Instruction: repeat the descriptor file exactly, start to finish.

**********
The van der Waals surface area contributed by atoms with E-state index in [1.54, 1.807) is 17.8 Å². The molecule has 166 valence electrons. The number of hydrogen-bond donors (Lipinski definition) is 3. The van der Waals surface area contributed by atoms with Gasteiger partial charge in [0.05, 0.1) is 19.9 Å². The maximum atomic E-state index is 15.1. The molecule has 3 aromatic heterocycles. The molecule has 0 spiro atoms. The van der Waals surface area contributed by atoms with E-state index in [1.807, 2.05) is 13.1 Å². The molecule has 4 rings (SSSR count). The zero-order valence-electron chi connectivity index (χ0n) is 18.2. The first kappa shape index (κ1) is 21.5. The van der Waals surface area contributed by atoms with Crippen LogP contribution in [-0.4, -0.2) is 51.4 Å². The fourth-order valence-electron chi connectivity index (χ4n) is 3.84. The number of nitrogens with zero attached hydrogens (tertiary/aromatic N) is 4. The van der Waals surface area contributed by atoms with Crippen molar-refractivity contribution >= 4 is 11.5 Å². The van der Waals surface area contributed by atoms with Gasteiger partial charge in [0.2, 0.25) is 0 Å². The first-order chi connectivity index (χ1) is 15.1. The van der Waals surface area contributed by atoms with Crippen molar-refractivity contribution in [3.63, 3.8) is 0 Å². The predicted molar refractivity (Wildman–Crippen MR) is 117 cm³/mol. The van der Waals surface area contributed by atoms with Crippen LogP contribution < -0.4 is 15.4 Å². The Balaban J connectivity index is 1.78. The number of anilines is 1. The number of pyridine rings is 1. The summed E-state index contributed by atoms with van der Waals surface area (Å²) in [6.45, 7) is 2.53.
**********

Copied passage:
The van der Waals surface area contributed by atoms with E-state index in [1.54, 1.807) is 17.8 Å². The molecule has 166 valence electrons. The number of hydrogen-bond donors (Lipinski definition) is 3. The van der Waals surface area contributed by atoms with Gasteiger partial charge in [0.05, 0.1) is 19.9 Å². The maximum atomic E-state index is 15.1. The molecule has 3 aromatic heterocycles. The molecule has 0 spiro atoms. The van der Waals surface area contributed by atoms with E-state index in [1.807, 2.05) is 13.1 Å². The molecule has 4 rings (SSSR count). The zero-order valence-electron chi connectivity index (χ0n) is 18.2. The first kappa shape index (κ1) is 21.5. The van der Waals surface area contributed by atoms with Crippen LogP contribution in [-0.4, -0.2) is 51.4 Å². The fourth-order valence-electron chi connectivity index (χ4n) is 3.84. The number of nitrogens with zero attached hydrogens (tertiary/aromatic N) is 4. The van der Waals surface area contributed by atoms with Crippen molar-refractivity contribution >= 4 is 11.5 Å². The van der Waals surface area contributed by atoms with Gasteiger partial charge in [0.2, 0.25) is 0 Å². The first-order chi connectivity index (χ1) is 15.1. The van der Waals surface area contributed by atoms with Crippen molar-refractivity contribution in [3.63, 3.8) is 0 Å². The predicted molar refractivity (Wildman–Crippen MR) is 117 cm³/mol. The van der Waals surface area contributed by atoms with Crippen LogP contribution < -0.4 is 15.4 Å². The Balaban J connectivity index is 1.78. The number of anilines is 1. The number of pyridine rings is 1. The summed E-state index contributed by atoms with van der Waals surface area (Å²) in [6.45, 7) is 2.53.